Three weeks after becoming Russia's president, Vladimir Putin has pressured the NTV television channel to censor its broadcasts of Russia's most popular television entertainment program. The show is called "Kukly," and it stars a cast of puppets.
These aren't just any puppets. They're satirical versions of Russia's highest ranking leaders. The "Kukly" writers have built up an enormous viewing audience by skewering the arrogance and pomposity of Kremlin politicians.
One of the program's more offensive episodes aired a few months ago, during Putin's election campaign, portraying him as a Japanese robe-wearing playboy being serviced by a bevy of painted-up prostitutes (i.e. his political cronies). This sketch, which may well have pushed Putin over the edge, depicted State Duma speaker Gennady Seleznyov and Moscow Mayor Yury Luzkov as the madams of rival brothels.
The Zyuganov puppet wore full-on S/M regalia, with tight black leather and a whip. Putin's character was shown visiting the brothel and choosing between the available hookers, all of whom were eager to service him. Igor Igoshin, a member of the Duma's Agrarian faction, told a parliament committee that he and his colleagues were "deeply appalled by the depiction of the State Duma as a brothel and our leaders as prostitutes." He added that programs like "Kukly" "have nothing to do with freedom and democracy." Russian officials have watched the puppet show for years with disdain, but former president Boris Yeltsin always refused to prosecute it.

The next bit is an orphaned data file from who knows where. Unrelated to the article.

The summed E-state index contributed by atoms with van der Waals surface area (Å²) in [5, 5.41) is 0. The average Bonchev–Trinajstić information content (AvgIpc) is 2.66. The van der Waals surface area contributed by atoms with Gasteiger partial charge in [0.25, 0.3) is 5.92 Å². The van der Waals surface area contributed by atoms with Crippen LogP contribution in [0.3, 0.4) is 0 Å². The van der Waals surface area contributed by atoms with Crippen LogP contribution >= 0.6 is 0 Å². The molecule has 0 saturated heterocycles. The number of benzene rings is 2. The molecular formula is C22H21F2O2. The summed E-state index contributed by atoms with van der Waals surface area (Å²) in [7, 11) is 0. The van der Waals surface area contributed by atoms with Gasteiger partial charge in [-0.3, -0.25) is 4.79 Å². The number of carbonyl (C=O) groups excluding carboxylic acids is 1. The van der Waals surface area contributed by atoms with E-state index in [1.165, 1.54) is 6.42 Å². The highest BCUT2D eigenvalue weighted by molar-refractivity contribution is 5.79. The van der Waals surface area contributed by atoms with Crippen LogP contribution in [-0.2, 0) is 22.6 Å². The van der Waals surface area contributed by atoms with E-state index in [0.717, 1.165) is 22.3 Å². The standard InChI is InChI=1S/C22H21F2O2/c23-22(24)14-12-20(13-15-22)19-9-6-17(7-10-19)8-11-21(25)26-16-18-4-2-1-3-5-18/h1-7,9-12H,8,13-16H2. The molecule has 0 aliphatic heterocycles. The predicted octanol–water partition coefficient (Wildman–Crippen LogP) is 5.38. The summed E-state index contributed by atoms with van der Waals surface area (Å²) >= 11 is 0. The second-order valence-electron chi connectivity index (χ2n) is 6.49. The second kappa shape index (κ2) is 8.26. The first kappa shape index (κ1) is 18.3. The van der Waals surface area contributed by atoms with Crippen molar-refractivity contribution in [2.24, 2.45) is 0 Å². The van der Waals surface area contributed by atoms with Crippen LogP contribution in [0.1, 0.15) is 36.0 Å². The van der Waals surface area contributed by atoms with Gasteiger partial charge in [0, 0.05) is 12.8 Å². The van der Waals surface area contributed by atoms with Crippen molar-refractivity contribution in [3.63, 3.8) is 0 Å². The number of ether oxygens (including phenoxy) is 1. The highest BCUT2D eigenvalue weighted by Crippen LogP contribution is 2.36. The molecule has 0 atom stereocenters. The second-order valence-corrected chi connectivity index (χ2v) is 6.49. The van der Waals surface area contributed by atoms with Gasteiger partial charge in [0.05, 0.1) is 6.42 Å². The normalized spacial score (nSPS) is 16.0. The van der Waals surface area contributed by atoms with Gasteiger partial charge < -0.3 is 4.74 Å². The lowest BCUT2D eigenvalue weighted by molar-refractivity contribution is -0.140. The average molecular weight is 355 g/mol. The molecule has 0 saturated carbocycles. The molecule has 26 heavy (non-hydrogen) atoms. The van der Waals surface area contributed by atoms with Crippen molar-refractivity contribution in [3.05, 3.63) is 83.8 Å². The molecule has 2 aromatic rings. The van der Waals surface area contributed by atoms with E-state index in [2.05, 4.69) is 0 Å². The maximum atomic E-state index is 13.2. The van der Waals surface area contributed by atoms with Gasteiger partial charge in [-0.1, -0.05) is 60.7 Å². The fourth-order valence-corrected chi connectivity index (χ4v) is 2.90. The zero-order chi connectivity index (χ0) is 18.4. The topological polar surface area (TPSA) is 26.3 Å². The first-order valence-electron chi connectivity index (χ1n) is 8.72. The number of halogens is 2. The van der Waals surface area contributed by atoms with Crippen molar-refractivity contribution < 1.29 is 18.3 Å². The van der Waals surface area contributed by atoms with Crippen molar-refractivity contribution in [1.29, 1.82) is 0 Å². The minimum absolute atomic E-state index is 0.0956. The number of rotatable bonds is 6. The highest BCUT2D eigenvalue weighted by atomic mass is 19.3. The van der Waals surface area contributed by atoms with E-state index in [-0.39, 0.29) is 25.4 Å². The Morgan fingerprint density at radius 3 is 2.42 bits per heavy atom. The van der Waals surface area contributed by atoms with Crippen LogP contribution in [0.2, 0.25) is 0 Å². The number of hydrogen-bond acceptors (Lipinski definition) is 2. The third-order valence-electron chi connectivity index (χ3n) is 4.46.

That was then. Putin is a different beast. He hates the media, and has accused some journalists of being "traitors." And he certainly doesn't want a national television audience watching his puppet visage strutting around in a silk robe and consorting with ladies of the evening. "This show is more damaging to Putin's reputation than any criticism from the Communists or other politicians," says Andrei Ryabov, a political analyst at the Moscow Carnegie Centre.
"Kukly" creators boast that their program's popularity rating is higher than that of the Communists. "Vladimir Ilyich [Lenin] was the one who dubbed politicians 'political prostitutes,' and he meant the Communists -- so they should be the last ones to take offense. I only developed Lenin's thesis ... it's just been a long time since we last witnessed such a great illustration of the metaphor," said Viktor Shenderovich, one of the show's writers.
But historical context does not matter to Putin the playboy. The Kremlin applied pressure to the network, and the "Kukly" creators backed down. "In order not to fan the flames, if someone high up is so worried about a rubber puppet of the president ... we have decided to try an experiment: We will try one program without the Putin puppet," said NTV anchorman Yevgeny Kiselyov. Other NTV spokesmen said they were uncertain whether the Putin puppet will return.